Is or has?


Which is correct?


It has broken.

It is broken.

asked Jan 19 '12 at 20:17 markus New member

2 answers


"It is broken" is correct if you are talking about the current state of the subject.


"It has broken" can be rewritten as "It broke", and is correct if you are talking about 'broken' being an action done to the subject.

link comment answered Jan 20 '12 at 16:15 Scott Martin Contributor

Both are fine. "Has" is generally used as aspect; it gives more perspective or detail during an event. If you say, "John has arrived.", it tends to feel different than "John had arrived.". If John had arrived, then you're saying that at some reference point in the past, John had arrived at or during that time. Saying "John has arrived." generally means that at some time in the recent past, John arrived. Telicity plays into this a little, but not enough to make a difference here. Wikipedia is actually pretty good with linguistics articles: I recommend reading that if you want more information on aspect.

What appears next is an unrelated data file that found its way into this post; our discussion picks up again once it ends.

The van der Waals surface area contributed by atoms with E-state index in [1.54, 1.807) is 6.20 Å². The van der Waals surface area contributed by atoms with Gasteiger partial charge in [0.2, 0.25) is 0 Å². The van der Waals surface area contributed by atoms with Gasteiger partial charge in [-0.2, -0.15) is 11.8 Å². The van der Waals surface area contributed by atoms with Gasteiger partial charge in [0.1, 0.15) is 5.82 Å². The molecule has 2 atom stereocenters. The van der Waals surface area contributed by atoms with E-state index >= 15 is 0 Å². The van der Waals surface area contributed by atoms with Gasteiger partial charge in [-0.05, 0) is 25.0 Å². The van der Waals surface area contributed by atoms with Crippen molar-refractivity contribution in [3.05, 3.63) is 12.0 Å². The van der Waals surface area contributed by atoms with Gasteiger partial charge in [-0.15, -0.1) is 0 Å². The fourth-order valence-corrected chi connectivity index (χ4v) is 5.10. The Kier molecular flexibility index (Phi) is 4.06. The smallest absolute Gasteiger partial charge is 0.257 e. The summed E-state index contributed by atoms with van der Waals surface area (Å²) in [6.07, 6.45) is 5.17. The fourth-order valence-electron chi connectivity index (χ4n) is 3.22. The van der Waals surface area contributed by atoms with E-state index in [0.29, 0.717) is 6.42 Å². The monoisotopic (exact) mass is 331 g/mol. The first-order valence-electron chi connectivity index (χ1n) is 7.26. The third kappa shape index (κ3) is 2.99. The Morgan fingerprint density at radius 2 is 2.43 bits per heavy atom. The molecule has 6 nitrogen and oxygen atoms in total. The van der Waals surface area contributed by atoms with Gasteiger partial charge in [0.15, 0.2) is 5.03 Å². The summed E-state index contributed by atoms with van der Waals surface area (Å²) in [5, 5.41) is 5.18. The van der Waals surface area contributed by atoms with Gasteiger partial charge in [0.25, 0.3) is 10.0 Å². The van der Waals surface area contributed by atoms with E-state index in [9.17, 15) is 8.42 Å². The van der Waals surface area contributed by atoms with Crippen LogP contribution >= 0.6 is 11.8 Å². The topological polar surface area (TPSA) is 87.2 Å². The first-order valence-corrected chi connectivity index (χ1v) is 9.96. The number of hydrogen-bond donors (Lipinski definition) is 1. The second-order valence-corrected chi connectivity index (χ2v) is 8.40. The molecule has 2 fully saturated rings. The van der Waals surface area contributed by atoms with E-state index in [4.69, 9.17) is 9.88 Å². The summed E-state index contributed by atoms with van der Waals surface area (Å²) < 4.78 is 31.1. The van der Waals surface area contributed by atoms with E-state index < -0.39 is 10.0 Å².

link comment answered Feb 02 '12 at 23:28 Anna New member

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